Jean-Marie-Joseph Coutelle

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Colonel Coutelle, head of the aérostiers in 1794.
« Colonel Coutelle with his balloon during the siege of Mainz. »

Jean-Marie-Joseph Coutelle (3 January 1748, Le Mans – 20 March 1835, 11th arrondissement, Paris) was a French engineer, scientist and pioneer of ballooning.

Life[edit]

He got to know the physicist Alexandre Charles and, in the wake of the experiences of the Montgolfier brothers, Coutelle and Charles became interested in balloons. On 2 April 1794 the National Convention made Coutelle a captain and first officer of the Company of Aeronauts and ordered him to build balloons to aid the French Revolutionary armies. In this role Coutelle was attached to the French invasion of Egypt of 1798 under Napoleon Bonaparte, but he was unable to function in this role in Egypt since the warship carrying his materials was severely damaged by fire during the Battle of the Nile.[1]

Instead he became one of the scholars of the Commission des Sciences et des Arts. In November 1800 Coutelle and the mining engineer Rozière were authorised to accompany the great caravan of Tor, which was heading to Sinai with 1,800 camels. A member of the Costaz commission, he began to admire the two obelisks at Luxor and suggested to the Institut d'Égypte a new way of transporting one of them to France - 30 years later, a similar method to his suggestion was used to transport one to the Place de la Concorde in Paris, where it now stands.[2] He also used his ballooning expertise for Napoleon's planned invasion of Britain. He became a member of the Légion d’honneur on 17 January 1805, then a Chevalier de l’Empire on 28 June 1809. He died in 1835 and was buried in the 11th division of the cimetière du Père-Lachaise - his tomb was restored in 2004 by the "Souvenir français".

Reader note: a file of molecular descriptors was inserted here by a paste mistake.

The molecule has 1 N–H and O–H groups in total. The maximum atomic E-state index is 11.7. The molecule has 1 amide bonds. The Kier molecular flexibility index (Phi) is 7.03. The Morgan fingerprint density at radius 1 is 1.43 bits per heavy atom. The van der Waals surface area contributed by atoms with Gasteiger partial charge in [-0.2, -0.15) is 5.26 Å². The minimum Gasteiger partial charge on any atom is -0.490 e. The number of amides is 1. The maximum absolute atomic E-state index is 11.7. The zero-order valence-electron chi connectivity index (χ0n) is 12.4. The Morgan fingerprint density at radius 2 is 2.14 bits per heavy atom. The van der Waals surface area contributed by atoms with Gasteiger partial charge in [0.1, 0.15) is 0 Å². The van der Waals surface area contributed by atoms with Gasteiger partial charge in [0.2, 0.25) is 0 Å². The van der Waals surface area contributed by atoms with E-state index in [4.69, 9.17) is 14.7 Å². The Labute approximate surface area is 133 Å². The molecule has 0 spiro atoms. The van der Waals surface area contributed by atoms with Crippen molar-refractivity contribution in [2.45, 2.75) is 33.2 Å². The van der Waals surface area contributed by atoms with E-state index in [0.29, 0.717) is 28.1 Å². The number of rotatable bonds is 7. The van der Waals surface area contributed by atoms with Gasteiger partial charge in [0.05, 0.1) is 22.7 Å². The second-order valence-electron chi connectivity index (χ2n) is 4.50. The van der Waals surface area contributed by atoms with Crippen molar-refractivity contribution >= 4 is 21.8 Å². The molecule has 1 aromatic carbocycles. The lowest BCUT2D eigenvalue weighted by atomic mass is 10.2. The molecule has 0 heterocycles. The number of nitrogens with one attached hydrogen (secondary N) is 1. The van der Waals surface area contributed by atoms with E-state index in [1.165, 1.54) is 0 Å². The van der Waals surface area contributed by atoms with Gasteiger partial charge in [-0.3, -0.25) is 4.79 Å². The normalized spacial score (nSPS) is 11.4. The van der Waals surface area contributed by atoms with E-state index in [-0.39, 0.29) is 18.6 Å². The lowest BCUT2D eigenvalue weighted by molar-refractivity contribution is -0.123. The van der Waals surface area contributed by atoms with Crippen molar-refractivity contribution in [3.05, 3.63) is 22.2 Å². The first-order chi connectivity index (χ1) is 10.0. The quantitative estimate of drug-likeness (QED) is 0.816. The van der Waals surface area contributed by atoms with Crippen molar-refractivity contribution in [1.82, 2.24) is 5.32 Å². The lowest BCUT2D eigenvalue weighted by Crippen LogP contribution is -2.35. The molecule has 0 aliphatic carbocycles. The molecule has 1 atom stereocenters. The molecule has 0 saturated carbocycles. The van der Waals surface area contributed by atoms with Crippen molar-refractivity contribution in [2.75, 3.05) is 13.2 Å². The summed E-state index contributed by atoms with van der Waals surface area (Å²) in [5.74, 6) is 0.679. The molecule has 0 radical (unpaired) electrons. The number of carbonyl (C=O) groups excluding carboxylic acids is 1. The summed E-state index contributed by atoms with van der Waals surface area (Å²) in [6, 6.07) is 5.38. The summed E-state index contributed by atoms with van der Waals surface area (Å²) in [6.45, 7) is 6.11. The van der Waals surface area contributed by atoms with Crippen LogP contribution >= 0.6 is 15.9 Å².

Notes[edit]

  1. ^ Holmes, Richard, Falling Upwards, London: Collins, 2013, p. 34
  2. ^ (in French) Robert Solé, Les savants de Bonaparte, Paris, Seuil, 1998,p. 130-131